As my colleague Grace Kraaijvanger recently wrote in her post “Getting Back to the Basics,” it is important to understand the demand type for an offering and confirm agreement among team members.
The type of demand an organization is trying to create drives a number of fundamental marketing decisions, such as the allocation of budget to different activities, the stages of the buying cycle that marketing needs to focus on and how the offering will be positioned.
However, demand type also impacts product management, and it can be used as a tool to align product management with demand creation. Here are a few points for product managers to consider for each demand type:
New concept. New concept offerings require work to get buyers to recognize a need they didn’t know they had. This work likely requires a longer revenue ramp-up time and more investment in awareness than with other demand types. Factor this initial challenge into the business case.
Engaging external advisors and early beta program participants is important. External advisors can help spread the word about the impact of the problem and provide insight into your approach to the solution. Early beta program participants will help ensure you are addressing key customer needs and serve as necessary advocates and references for generating awareness and demand.
Often, product managers and product marketers also establish themselves as thought leaders. They may be among the most knowledgeable people on the problem, providing a platform for raising awareness and ultimately attracting interest.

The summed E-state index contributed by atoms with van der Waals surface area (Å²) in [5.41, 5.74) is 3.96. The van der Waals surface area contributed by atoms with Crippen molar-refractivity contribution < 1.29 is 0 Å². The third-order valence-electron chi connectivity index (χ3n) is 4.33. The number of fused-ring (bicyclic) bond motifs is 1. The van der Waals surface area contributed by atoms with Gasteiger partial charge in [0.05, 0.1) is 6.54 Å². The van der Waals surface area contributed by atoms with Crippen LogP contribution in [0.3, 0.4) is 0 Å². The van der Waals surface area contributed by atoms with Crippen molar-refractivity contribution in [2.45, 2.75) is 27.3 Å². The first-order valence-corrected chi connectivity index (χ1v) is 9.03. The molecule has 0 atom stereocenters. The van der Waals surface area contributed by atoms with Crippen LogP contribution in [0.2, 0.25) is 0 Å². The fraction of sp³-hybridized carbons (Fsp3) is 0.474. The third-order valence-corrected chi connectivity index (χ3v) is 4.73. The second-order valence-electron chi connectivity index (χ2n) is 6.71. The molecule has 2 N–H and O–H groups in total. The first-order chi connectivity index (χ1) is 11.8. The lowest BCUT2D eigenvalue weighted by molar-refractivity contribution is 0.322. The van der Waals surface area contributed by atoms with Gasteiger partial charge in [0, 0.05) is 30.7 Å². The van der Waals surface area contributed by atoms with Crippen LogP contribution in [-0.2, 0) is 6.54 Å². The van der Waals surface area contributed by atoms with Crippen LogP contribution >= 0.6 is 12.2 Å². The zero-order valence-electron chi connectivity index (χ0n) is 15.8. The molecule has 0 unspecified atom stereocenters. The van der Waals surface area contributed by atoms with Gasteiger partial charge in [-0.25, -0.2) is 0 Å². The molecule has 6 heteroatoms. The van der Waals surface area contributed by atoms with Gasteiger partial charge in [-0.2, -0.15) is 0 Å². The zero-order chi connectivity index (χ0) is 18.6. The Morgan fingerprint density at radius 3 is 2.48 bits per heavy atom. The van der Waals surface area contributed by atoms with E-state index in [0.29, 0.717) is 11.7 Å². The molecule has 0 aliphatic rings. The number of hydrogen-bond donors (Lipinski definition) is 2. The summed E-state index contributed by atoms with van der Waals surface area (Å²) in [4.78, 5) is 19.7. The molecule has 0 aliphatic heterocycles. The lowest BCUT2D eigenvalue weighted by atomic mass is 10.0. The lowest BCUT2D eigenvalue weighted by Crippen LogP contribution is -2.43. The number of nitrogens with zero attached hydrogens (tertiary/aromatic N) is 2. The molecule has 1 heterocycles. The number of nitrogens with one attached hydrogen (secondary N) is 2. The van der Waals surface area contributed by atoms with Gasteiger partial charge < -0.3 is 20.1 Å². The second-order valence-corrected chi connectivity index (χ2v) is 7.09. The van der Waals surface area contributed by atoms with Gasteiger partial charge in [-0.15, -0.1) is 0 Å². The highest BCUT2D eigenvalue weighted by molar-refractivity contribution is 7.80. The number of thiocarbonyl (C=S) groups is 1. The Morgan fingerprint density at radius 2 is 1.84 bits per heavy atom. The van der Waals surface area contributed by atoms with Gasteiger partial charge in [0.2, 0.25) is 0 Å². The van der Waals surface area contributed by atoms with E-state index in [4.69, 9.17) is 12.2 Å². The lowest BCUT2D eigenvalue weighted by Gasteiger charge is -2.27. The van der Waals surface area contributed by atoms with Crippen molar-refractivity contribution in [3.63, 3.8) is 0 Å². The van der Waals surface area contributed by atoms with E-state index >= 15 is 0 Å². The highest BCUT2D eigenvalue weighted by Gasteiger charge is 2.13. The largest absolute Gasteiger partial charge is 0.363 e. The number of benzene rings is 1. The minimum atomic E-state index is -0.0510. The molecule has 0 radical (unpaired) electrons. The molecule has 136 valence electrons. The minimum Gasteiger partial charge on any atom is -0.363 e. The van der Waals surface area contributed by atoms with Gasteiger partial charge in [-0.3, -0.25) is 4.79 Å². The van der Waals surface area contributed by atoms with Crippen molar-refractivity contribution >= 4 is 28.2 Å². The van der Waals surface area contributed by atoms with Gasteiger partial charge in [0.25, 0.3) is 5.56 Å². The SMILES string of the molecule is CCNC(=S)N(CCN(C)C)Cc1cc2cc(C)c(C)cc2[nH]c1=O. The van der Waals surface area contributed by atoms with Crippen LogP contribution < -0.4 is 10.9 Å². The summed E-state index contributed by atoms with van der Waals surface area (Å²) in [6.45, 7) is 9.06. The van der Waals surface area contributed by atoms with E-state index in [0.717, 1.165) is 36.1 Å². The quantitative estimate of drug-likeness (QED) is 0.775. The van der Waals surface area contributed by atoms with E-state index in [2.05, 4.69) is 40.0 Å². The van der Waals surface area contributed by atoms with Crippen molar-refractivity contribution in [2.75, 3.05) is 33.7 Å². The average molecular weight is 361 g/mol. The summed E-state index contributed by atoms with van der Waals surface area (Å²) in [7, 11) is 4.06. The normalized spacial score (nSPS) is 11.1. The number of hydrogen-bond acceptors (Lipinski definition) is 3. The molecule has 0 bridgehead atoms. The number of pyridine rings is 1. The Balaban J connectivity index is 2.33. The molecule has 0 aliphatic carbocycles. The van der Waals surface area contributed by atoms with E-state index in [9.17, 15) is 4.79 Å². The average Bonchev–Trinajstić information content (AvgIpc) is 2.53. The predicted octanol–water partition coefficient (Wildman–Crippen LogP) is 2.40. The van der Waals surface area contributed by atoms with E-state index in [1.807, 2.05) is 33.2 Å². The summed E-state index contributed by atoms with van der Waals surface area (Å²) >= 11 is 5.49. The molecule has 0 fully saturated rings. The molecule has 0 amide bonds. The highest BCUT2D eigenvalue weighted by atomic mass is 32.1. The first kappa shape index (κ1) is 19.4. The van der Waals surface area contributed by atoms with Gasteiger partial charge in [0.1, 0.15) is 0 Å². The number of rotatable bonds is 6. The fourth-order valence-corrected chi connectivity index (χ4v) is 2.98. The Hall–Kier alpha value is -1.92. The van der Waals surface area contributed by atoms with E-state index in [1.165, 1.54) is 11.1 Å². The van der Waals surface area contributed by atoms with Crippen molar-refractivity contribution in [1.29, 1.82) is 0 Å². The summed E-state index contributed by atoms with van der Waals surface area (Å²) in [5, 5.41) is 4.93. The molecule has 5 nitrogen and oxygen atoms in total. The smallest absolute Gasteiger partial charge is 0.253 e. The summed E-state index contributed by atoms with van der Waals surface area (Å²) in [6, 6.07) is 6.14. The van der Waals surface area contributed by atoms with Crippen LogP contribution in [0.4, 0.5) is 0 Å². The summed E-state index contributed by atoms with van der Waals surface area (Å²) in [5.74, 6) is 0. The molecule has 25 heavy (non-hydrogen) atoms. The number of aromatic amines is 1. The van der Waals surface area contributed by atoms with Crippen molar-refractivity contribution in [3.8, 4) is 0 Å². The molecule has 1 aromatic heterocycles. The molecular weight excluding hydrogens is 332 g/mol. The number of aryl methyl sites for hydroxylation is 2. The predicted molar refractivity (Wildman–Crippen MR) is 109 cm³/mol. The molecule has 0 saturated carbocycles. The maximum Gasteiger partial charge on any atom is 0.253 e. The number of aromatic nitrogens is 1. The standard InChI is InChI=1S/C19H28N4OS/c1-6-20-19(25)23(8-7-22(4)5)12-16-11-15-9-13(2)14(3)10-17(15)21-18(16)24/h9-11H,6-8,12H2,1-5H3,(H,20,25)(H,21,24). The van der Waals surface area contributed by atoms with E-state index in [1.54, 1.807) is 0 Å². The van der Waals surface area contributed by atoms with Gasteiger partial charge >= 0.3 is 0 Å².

New paradigm. New paradigm offerings must show how their approach is better than solutions currently being employed. Product managers should focus more on the existing paradigm as the competition instead of focusing on specific competitors.
The priority should be identifying what is holding customers back from changing paradigms and easing the transition. The future roadmap should focus on displacement of the status quo rather than battle with direct competitors at a feature-by-feature level.
Established market. Established market offerings need to show superior value and benefits of switching from a similar competitor. Because nearly every customer has already made a choice, the first step is to get a deep understanding of the direct competitors, their points of parity and weakness, and your points of differentiation. Product managers must understand the switching costs involved, as a customer may like your solution better than its current solution – but not enough to make the switch.
By showing the benefits of switching as well as building in capabilities to reduce the switching costs, product managers can increase the likelihood of converting a customer from a competitor’s offering.